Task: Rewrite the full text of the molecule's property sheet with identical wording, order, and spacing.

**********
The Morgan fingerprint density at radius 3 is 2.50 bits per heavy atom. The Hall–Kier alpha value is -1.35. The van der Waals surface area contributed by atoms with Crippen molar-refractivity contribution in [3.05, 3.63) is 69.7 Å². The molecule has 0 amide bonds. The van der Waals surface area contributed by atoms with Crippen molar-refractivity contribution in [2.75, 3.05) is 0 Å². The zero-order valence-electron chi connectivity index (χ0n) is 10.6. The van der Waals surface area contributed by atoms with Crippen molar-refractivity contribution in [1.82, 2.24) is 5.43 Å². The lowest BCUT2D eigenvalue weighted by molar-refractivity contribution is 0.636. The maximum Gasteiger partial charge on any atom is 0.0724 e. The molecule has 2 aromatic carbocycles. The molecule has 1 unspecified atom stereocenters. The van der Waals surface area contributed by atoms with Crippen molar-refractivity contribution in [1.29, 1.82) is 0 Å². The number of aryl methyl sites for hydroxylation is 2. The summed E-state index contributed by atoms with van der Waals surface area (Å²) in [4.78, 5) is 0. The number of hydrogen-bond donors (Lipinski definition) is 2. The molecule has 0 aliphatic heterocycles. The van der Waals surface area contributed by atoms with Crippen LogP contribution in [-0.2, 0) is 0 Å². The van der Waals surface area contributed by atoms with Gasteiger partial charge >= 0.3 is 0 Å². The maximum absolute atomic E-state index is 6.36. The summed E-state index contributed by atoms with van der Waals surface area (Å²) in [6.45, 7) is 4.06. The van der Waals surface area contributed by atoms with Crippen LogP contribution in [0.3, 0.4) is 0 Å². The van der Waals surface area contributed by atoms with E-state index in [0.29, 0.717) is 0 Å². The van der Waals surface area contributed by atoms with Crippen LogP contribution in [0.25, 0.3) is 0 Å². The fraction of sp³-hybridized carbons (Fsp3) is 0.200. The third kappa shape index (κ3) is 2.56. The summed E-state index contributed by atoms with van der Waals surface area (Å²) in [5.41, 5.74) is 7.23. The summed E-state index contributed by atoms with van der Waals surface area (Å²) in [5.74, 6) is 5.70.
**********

The Morgan fingerprint density at radius 3 is 2.50 bits per heavy atom. The Hall–Kier alpha value is -1.35. The van der Waals surface area contributed by atoms with Crippen molar-refractivity contribution in [3.05, 3.63) is 69.7 Å². The molecule has 0 amide bonds. The van der Waals surface area contributed by atoms with Crippen molar-refractivity contribution in [2.75, 3.05) is 0 Å². The zero-order valence-electron chi connectivity index (χ0n) is 10.6. The van der Waals surface area contributed by atoms with Crippen molar-refractivity contribution in [1.82, 2.24) is 5.43 Å². The lowest BCUT2D eigenvalue weighted by molar-refractivity contribution is 0.636. The maximum Gasteiger partial charge on any atom is 0.0724 e. The molecule has 2 aromatic carbocycles. The molecule has 1 unspecified atom stereocenters. The van der Waals surface area contributed by atoms with Crippen molar-refractivity contribution in [1.29, 1.82) is 0 Å². The number of aryl methyl sites for hydroxylation is 2. The summed E-state index contributed by atoms with van der Waals surface area (Å²) in [4.78, 5) is 0. The number of hydrogen-bond donors (Lipinski definition) is 2. The molecule has 0 aliphatic heterocycles. The van der Waals surface area contributed by atoms with Crippen LogP contribution in [-0.2, 0) is 0 Å². The van der Waals surface area contributed by atoms with Gasteiger partial charge >= 0.3 is 0 Å². The maximum absolute atomic E-state index is 6.36. The summed E-state index contributed by atoms with van der Waals surface area (Å²) in [6.45, 7) is 4.06. The van der Waals surface area contributed by atoms with Crippen LogP contribution in [0.3, 0.4) is 0 Å². The van der Waals surface area contributed by atoms with E-state index in [0.29, 0.717) is 0 Å². The van der Waals surface area contributed by atoms with Crippen LogP contribution in [0.25, 0.3) is 0 Å². The fraction of sp³-hybridized carbons (Fsp3) is 0.200. The third kappa shape index (κ3) is 2.56. The summed E-state index contributed by atoms with van der Waals surface area (Å²) in [5.41, 5.74) is 7.23. The summed E-state index contributed by atoms with van der Waals surface area (Å²) in [5.74, 6) is 5.70.